Please use this identifier to cite or link to this item: https://hdl.handle.net/10137/11886
Title: Assessment of analytical bias in ferritin assays and impact on functional reference limits.
Authors: Choy, Kay Weng
Sezgin, Gorkem
Wijeratne, Nilika
Calleja, John
Liwayan, Rachelle
Rathnayake, Geetha
McFarlane, Robert
McNeil, Alan
Doery, James C G
Lu, Zhong
Markus, Corey
Loh, Tze Ping
Citation: Copyright © 2021 Royal College of Pathologists of Australasia. Published by Elsevier B.V. All rights reserved.
Pathology. 2021 Sep 15:S0031-3025(21)00434-7. doi: 10.1016/j.pathol.2021.06.123.
Abstract: Serum ferritin is currently the recommended laboratory test to investigate iron deficiency. There have been efforts to standardise serum ferritin assays with implementation of traceability to the World Health Organization reference standard. We evaluate the analytical bias among five widely used commercial ferritin assays in Australia. The relationship between serum ferritin and erythrocyte parameters was recently explored to derive functional reference limits. Residual patient serum specimens were analysed by five participating laboratories that utilised a different ferritin assay, Abbott, Beckman Coulter, Roche, Siemens, and Ortho. Using data mining approach, functional reference limits for Siemens, Abbott, and Ortho serum ferritin methods were derived and compared. At clinically relevant ferritin decision points, compared to the Beckman method, the Roche assay showed higher results ranging from 6 μg/L (31%) at the lowest decision point to 575 μg/L (57%) at the highest decision point. In contrast, the Ortho method underestimated ferritin results at lower decision points of 20 and 30 μg/L, with estimated ferritin results of 16 μg/L (-19%) and 27 μg/L (-12%), respectively. The Abbott and Siemens assays showed a positive bias which was introduced at differing decision points. The comparison of the Siemens and Ortho methods presents similar inflection points between the two assays in the establishment of functional reference limits for serum ferritin. There remain significant biases among some of the commonly used commercial ferritin assays in Australia. More studies are needed to assess if functional reference limits are a way to overcome method commutability issues.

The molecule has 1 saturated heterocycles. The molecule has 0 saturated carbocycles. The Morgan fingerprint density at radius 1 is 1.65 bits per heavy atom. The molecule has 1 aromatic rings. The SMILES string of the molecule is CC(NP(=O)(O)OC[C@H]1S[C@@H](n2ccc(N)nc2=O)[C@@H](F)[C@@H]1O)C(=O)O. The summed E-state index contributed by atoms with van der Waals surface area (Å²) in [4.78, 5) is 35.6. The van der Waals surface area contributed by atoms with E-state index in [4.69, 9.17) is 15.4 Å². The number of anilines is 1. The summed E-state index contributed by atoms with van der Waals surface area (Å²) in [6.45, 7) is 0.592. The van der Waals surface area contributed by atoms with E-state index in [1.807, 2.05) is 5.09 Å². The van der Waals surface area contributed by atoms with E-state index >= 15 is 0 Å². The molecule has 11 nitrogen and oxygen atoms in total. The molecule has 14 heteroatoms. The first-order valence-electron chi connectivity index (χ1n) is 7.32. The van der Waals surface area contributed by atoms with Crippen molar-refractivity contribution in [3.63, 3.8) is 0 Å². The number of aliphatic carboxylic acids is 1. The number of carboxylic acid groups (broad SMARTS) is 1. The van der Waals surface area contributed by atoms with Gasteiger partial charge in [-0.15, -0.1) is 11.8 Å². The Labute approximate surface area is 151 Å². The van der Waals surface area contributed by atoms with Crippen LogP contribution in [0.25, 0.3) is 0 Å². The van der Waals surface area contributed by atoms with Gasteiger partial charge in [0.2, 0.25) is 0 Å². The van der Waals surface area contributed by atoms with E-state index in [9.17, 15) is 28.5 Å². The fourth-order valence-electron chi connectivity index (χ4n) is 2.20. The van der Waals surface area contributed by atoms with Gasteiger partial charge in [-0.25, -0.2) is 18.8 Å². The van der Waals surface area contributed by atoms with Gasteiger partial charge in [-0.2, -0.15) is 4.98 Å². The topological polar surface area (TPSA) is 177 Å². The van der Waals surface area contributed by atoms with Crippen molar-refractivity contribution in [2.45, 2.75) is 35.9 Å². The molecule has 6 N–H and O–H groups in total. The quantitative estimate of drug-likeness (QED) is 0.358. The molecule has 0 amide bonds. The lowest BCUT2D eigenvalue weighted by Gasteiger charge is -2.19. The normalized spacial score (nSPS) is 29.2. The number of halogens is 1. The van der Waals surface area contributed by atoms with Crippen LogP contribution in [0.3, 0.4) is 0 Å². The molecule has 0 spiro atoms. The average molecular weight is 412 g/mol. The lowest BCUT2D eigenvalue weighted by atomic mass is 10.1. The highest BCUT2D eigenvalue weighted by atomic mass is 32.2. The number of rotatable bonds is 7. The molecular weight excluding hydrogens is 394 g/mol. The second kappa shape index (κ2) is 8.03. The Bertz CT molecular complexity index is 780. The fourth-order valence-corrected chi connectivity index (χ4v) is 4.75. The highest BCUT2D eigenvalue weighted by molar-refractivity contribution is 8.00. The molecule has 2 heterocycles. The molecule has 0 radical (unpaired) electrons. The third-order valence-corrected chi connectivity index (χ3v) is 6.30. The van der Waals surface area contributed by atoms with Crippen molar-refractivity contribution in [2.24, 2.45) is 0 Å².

Click to open Pubmed Article: https://www.ezpdhcs.nt.gov.au/login?url=https://www.ncbi.nlm.nih.gov/pubmed/34538480
Journal title: Pathology
Publication Date: 2021-09-15
Type: Journal Article
URI: https://hdl.handle.net/10137/11886
DOI: 10.1016/j.pathol.2021.06.123
Appears in Collections:(a) NT Health Research Collection

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